question: how can input ac phase be delayed


This is a question from Lou Balint regarding his TC magnifier project.

Overview:    Lou built a magnifier that uses two power supplies, two 
sync rotary gaps, two caps and primaries, and two secondaries, all
driving one extra coil.  When both systems are fired up, the energy
adds together and increases the spark length compared with the
spark length when just one in running.  Lou demonstrated this TC
at Ed Wingate's recent Super-Teslathon, unfortunately some of the
spectators left before the final magnificent results were obtained.

Purpose:   Lou reasons that in a giant system, such a method of 
feeding the power from separate units might reduce the stress on 
individual components, permiting a larger system to be built.

Some details:    Since both gaps are 120 bps sync, they "want" to fire at
the same time (to be at the peak).  However if they do fire at the same
time, the RF tends to cancel due to imprecision in the rotary gaps, as
would of course be expected.  As a result, it is necessary to set the
gap phases so that one gap fires just after the other system rings down.
This way they still fire near the peak, but the RF from one firing doesn't
interfere with the RF from the other firing.  Since two firings are occuring
per half cycle, this is really a 240 bps system, although the individual
rotaries fire at 120 bps.  However unlike a standard 240 bps system, 
here the two firings occur very close together in time, then almost a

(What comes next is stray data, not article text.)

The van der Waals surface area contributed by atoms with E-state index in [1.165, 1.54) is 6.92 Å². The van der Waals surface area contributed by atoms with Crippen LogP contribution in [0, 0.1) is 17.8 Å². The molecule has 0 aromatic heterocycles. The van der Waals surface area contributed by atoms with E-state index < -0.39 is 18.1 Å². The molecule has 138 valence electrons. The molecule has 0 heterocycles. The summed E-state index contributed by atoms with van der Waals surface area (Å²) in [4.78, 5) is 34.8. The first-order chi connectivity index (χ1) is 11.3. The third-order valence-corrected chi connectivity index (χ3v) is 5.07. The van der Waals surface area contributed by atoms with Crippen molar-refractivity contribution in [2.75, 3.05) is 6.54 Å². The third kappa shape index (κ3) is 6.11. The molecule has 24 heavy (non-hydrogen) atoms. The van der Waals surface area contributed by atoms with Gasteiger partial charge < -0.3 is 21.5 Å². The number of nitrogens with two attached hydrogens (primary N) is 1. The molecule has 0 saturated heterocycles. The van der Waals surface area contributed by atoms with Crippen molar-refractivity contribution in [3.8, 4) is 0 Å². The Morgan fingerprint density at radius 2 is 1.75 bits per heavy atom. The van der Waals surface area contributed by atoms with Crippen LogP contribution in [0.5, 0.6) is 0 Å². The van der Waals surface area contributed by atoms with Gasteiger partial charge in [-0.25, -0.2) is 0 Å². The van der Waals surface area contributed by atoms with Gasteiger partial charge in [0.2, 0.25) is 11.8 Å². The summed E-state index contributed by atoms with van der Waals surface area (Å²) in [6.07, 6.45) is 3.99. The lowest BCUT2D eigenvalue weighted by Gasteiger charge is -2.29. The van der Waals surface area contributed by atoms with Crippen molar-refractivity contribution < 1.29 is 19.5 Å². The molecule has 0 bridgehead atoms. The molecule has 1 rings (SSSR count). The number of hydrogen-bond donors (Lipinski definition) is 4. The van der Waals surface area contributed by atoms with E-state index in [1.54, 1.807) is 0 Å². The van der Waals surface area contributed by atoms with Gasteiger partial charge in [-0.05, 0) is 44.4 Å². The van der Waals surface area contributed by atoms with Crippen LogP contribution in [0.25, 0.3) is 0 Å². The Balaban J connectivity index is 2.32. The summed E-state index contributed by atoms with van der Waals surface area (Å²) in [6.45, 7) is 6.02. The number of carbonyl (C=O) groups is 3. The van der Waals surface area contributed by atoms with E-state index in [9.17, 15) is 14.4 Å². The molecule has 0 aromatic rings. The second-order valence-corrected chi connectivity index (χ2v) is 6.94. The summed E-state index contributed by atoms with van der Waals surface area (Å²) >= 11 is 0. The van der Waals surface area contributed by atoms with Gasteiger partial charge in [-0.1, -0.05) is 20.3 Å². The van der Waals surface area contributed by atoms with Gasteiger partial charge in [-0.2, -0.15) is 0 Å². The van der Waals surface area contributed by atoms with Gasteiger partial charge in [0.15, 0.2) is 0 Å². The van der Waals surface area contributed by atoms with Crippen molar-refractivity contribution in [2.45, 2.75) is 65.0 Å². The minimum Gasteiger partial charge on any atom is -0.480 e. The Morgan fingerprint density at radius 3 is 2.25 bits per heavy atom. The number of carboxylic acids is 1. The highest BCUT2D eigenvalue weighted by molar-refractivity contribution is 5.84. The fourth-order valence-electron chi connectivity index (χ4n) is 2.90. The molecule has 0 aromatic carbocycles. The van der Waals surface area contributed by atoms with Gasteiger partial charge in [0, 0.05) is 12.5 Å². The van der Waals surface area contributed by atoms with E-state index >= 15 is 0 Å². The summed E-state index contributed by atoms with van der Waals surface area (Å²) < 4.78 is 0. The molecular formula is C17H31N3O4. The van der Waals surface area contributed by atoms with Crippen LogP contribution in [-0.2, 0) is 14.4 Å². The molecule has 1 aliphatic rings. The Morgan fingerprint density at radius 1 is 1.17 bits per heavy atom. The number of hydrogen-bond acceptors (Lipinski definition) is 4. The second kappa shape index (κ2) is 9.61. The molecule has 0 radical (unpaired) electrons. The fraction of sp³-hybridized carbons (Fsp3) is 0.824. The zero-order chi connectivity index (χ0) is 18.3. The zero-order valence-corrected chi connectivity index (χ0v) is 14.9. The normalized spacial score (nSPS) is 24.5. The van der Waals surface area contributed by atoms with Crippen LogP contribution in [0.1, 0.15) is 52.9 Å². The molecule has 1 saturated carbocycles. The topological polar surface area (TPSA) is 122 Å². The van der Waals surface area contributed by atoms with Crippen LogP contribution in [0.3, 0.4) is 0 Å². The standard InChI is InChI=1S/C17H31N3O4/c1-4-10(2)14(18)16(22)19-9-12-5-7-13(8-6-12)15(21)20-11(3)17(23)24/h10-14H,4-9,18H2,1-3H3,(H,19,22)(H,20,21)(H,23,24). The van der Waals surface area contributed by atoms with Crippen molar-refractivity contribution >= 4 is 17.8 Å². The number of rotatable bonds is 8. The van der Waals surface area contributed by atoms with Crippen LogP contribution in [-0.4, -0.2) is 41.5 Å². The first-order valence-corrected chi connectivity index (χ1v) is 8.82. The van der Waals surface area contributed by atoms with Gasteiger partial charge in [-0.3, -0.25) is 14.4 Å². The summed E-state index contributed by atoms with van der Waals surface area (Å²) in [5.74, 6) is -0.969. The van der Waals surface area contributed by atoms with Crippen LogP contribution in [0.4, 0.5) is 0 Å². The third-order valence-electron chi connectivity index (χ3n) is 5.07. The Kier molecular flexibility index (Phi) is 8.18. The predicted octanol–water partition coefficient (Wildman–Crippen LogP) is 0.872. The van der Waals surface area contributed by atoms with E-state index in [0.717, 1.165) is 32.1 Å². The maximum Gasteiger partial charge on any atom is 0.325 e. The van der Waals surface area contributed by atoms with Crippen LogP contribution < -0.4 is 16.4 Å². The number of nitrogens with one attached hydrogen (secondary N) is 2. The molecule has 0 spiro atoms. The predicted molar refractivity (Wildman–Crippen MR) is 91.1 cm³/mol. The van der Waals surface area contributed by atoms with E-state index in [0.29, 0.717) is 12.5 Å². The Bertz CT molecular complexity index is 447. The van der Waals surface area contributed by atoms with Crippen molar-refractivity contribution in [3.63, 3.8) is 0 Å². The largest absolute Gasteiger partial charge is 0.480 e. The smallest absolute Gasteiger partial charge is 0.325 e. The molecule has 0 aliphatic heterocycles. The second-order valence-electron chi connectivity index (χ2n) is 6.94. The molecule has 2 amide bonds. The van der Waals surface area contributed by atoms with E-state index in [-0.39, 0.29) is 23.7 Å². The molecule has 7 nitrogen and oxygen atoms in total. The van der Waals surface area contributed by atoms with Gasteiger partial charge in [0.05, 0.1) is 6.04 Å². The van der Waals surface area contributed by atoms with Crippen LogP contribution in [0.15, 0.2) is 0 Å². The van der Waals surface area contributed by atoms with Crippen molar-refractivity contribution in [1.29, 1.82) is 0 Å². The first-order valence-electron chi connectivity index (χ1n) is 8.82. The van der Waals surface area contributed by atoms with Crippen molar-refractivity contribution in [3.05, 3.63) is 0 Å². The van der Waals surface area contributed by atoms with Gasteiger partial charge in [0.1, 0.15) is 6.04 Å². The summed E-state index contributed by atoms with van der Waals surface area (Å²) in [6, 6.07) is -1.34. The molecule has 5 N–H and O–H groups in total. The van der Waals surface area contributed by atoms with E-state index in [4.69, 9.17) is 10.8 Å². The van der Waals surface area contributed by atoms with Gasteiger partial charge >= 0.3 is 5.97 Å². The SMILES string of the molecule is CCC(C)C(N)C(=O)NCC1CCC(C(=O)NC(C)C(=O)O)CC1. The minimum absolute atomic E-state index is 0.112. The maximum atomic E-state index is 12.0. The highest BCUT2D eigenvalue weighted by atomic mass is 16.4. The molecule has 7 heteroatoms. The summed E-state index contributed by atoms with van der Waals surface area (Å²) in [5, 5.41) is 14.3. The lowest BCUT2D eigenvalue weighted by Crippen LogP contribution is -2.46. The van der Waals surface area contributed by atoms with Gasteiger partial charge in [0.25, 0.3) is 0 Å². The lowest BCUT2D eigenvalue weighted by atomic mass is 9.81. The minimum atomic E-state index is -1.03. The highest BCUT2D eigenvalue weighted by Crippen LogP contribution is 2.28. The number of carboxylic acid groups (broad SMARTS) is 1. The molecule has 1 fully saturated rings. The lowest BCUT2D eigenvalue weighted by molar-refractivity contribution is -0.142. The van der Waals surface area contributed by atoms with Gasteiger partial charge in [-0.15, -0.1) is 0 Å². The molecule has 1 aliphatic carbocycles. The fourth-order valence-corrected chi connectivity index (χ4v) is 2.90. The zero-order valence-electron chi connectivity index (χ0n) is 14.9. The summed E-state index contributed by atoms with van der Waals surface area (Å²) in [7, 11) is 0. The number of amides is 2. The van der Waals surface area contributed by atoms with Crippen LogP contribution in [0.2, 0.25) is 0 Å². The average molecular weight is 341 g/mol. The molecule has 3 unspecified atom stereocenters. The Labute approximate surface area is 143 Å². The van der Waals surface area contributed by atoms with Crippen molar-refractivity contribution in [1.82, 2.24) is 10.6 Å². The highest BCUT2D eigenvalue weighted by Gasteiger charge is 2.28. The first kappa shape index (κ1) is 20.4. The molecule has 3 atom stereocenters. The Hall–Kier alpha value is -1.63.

full 120th of a second passes before the next "double firing".  

The question:   To overcome the compromise of not firing at the
absolute peaks, Lou would like to delay
the incoming AC to one of the system's transformers so that the 
systems could both be fired at their true peaks, while still preventing
the bangs from occuring at the same time.  Can anyone suggest a
method to delay the phase to one transformer?  I suppose some sort
of series capacitor array could be used, but I'm not sure how well it
would work, or exactly how it would be designed.  I seem to 
remember reading about a system that used various stages of
capacitive delay, but I forget the details.  A rotary converter
would be another option, but might be inefficient.  Lou does not have
access to 3 phase power.  Total input power range is 1kW to 2.5kW,
in his present small demo set-up.

Actually he could just adjust his ballast a little differently to one of
the transformers (with a possible slight power factor penalty), and get
some charging delay that way.  But still, he'd like to be able to get a
larger range of delay to the input to compare differing amounts of 

John Freau